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Proposition B: Sweet Dreams of a Tobacco Tax & Fully Funded Public Schools Go Up in Smoke

Image credit: piksel / 123RF Stock Photo

Proponents wanted to raise Missouri’s tobacco tax — the lowest in the nation — and use the proceeds to help fund public schools, health care and smoking cessation programs.

At 1:12 a.m. on November 7, almost all the votes were in, but results from 65 precincts were still outstanding. Right then it looked like the tax would not pass, but the race was close with 51 percent voting “no” and 49 percent voting “yes.” Shortly before that, a few precincts closed the gap from four to two percentage points. So I wasn’t going to call it yet.

I knew the tax probably wouldn’t pass, but I was going to sleep on it and check the results again in the morning.


It had been a long, eventful night. Time to get some sleep.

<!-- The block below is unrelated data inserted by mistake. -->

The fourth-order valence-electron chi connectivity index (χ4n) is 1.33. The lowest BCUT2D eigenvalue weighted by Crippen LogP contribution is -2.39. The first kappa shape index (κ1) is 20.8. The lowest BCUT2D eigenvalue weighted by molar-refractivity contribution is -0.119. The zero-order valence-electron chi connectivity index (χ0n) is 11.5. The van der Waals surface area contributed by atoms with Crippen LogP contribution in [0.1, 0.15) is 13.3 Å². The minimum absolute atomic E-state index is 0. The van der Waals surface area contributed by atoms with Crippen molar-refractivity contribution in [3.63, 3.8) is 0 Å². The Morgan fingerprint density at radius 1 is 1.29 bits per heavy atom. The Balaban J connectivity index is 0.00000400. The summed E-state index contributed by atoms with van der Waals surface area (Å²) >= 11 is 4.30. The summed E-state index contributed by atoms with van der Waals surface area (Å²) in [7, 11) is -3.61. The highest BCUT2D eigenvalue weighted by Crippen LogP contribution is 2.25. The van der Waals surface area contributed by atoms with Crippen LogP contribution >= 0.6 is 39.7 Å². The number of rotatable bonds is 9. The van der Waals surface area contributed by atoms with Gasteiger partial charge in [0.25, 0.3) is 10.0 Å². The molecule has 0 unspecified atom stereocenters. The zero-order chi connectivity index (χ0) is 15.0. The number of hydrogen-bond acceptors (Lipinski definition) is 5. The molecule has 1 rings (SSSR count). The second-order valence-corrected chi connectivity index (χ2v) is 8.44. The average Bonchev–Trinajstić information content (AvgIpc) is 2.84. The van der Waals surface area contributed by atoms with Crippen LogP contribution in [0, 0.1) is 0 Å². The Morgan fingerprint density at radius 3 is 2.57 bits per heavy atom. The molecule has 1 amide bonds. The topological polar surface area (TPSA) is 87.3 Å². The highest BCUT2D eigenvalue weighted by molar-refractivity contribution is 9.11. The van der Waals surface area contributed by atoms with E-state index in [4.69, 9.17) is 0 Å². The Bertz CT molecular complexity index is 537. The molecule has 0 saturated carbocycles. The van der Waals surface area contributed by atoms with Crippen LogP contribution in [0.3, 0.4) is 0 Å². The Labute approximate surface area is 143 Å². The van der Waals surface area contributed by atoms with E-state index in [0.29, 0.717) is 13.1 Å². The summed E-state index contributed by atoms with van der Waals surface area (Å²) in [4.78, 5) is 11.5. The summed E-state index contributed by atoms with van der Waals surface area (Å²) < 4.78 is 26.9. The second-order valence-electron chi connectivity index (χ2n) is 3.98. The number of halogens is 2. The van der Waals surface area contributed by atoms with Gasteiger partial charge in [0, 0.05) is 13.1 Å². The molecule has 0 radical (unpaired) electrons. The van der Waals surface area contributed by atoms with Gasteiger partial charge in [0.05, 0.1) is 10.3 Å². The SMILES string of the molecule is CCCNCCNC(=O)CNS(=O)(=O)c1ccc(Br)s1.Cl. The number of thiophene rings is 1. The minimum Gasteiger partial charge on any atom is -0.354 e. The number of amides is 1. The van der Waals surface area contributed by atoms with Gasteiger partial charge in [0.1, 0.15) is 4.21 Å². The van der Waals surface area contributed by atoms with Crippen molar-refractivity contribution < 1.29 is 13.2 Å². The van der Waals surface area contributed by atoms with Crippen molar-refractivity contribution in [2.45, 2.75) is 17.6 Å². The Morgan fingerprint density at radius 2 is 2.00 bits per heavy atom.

“Sweet dreams, everyone,” I was about to say. “I’m planning to get some shuteye and dream about fully funded public schools.”

AND JUST AS I WAS ABOUT TO CLICK ON “PUBLISH” … I checked the results on the Missouri Secretary of State’s website one more time. With all results counted, the “yes” votes had increased … but not enough to win.

Missouri’s tobacco tax remains the lowest in the nation, and our public schools still are not fully funded.


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About jwmartinez

JoLynne is a journalist and educator. She holds a bachelor's degree in journalism from the University of Kansas and a Master of Arts in Teaching from Park University and is certified to teach high school journalism and English. Former employment includes work for Cable News Network and the University of Missouri-Kansas City in addition to freelancing for clients such as the Kansas City Star and The Pitch.


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